Grafika przedstawiająca nieistniejący już zakład Mazowia - Fabryki Mebli Giętych


Bookmark “HISTORY” prepared by Agnieszka Podolska

Radomsko has been furnishing since 1640

The history of carpenter guilds in Poland dates back to the end of the 14th century, when the first carpenter guild was established in Cracow. Scarce sources on the history of Radomsko and carpentry in the town confirm that since the 17th century there was a large joint guild in Radomsko, associating several professions.

The quill with the entry of the members of the joint guild of blacksmiths and hammers in 1640 contains the names of carpenters from Radomsko: Pośpiech, Kursinowski and Stanisław Karnasek. In later years the following were also active in the town: Maciej Babicki admitted to the guild in 1678, Szablowski admitted in 1698 and Błażej Gozdawski admitted in 1701. Of course, it cannot be ruled out that there may have been more carpenters in the town, who were not members of the guild.

Since 1800 there was already an independent carpenters’ guild in the town, which from 1816 took the name of the Carpenters’ Guild of the Radomsko District and gathered in its structures carpenters from Radomsko, Brzeźnica, Pajęczno, Gidel and Koniecpol. Since 1833 in the source materials concerning the Radomsko carpenters’ guild the following names appear: the Carpenters’ Guild, the Carpentry Profession Guild or the Carpentry Craft Guild.

Zgromadzenie Stolarskie, Zgromadzenie Profesji Stolarskiej lub Zgromadzenie Kunsztu Stolarskiego

Between 1827 and 1921 it can also be observed that the number of joiners affiliated to the guild and actively working in the profession was high: in 1827 there were 16 foremen, 2 journeymen and 5 apprentices, in 1821 – 1858 21 journeymen were liberated, in 1840 there were 11 foremen, in 1859 – 1902 39 new foremen were admitted, in 1903 – 1921 25 new foremen were admitted.


With the passage of time and the progress of technology, as well as following the commissioning of the Warsaw-Vienna Railway line, first factories, including furniture factories, started to appear in the town, next to individual carpenter’s workshops. In 1881, in the area of Radomsko (then Noworadomska Street), a Viennese bentwood factory “Thonet Brothers”, already known in Europe, started its activity, producing the first industrially manufactured cheap serial furniture. The Radomsko factory grew rapidly and soon became one of the largest bentwood furniture manufacturers in Europe. The “Thonet Brothers” factory had a significant impact not only on the development and life of the city, but also on the surrounding villages. It provided employment for many inhabitants and enabled the establishment and development of numerous craft workshops.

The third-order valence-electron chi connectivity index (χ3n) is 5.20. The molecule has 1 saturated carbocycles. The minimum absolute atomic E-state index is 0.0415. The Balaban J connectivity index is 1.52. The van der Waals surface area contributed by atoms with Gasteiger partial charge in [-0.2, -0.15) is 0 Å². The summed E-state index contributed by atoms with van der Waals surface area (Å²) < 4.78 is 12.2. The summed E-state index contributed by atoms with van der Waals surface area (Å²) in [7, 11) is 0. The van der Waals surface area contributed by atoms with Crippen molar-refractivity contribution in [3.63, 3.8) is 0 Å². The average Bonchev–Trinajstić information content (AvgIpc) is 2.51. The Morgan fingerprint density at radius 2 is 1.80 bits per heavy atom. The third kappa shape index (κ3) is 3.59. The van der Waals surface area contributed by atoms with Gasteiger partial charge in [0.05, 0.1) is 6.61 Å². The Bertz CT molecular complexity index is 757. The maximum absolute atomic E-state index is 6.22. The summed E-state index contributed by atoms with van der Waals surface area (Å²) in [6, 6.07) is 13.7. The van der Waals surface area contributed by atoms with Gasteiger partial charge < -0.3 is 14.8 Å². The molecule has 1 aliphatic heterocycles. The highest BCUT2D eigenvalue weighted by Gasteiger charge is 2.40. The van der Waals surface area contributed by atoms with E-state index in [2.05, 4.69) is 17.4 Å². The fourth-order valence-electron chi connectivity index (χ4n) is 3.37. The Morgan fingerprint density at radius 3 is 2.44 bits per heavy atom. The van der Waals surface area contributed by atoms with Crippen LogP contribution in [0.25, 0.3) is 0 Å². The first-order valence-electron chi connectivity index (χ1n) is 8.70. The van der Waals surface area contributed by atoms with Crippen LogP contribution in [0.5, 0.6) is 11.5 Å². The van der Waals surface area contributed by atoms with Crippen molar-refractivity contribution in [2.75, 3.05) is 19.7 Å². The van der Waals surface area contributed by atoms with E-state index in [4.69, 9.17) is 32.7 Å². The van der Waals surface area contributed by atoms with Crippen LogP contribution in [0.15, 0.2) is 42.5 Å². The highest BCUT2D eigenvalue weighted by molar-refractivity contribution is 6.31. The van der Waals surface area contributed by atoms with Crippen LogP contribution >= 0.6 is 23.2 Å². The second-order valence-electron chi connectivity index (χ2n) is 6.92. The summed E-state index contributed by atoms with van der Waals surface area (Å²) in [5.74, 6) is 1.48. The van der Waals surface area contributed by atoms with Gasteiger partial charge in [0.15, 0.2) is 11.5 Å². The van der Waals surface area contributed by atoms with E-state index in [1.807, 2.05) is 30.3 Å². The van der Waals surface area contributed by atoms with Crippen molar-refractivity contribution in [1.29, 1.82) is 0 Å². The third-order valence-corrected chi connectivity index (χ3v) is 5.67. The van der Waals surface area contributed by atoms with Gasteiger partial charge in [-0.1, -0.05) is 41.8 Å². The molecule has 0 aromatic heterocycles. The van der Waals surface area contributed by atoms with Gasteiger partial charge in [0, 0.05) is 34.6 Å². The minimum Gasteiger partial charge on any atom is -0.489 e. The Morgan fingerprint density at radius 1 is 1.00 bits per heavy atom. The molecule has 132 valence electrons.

Novoradomsk Thonet

In 1884, acting on behalf of the company “Jakub and Józef Kohn”, Karol Kohn purchased a real estate in Radomsko on which a small furniture factory started to operate. A significant event for the company was the establishment of a joint-stock company in 1895 and adoption of the name “Towarzystwo Akcyjne Fabryki Mebli Wiedeńskich Jakub i Józef Kohn”. This resulted in increased production and a better position on the market, as well as contributed to the economic development of the entire Radomsko region.


At the beginning of the last century (1910) another furniture manufacturing plant was established in Radomsko under the name Ksawery Wünsche and Co. The main production of the plant were chairs and theatre and cinema armchairs. The company went bankrupt in the middle of the 1930s. Before 1914, also American and Upholstered Furniture Factory of Morys Lewkowicz and furniture factory “Mazovia” of Krone and Kofin operated in the city.

ze zbiorów Muzeum Regionalnego im. Stanisława Sankowskiego w Radomsku

After the end of warfare and regaining of independence by Poland in 1918, the largely destroyed furniture factories: “Brothers Thonet”, “Ksawery Wunsche and Co.”, “Mazovia” and few craft workshops resumed their activity in Radomsko.

Hala Fameg
Hala Fameg

In 1923, difficult financial conditions forced the “Thonet Brothers” factory to cede part of the Radomsko factory to the rival company “Mundus”. In this way, a new furniture company with international capital started to operate in the town under the name “Thonet – Mundus”. Other production plants connected with the furniture industry were also established in Radomsko, among which the W. and R. Rozenbaum brothers’ building materials and carpentry warehouse opened in 1929, the “Józef Müntz and Co.” Bent Furniture Factory established in 1931 and the Bent Furniture Factory “Eden” in 1936.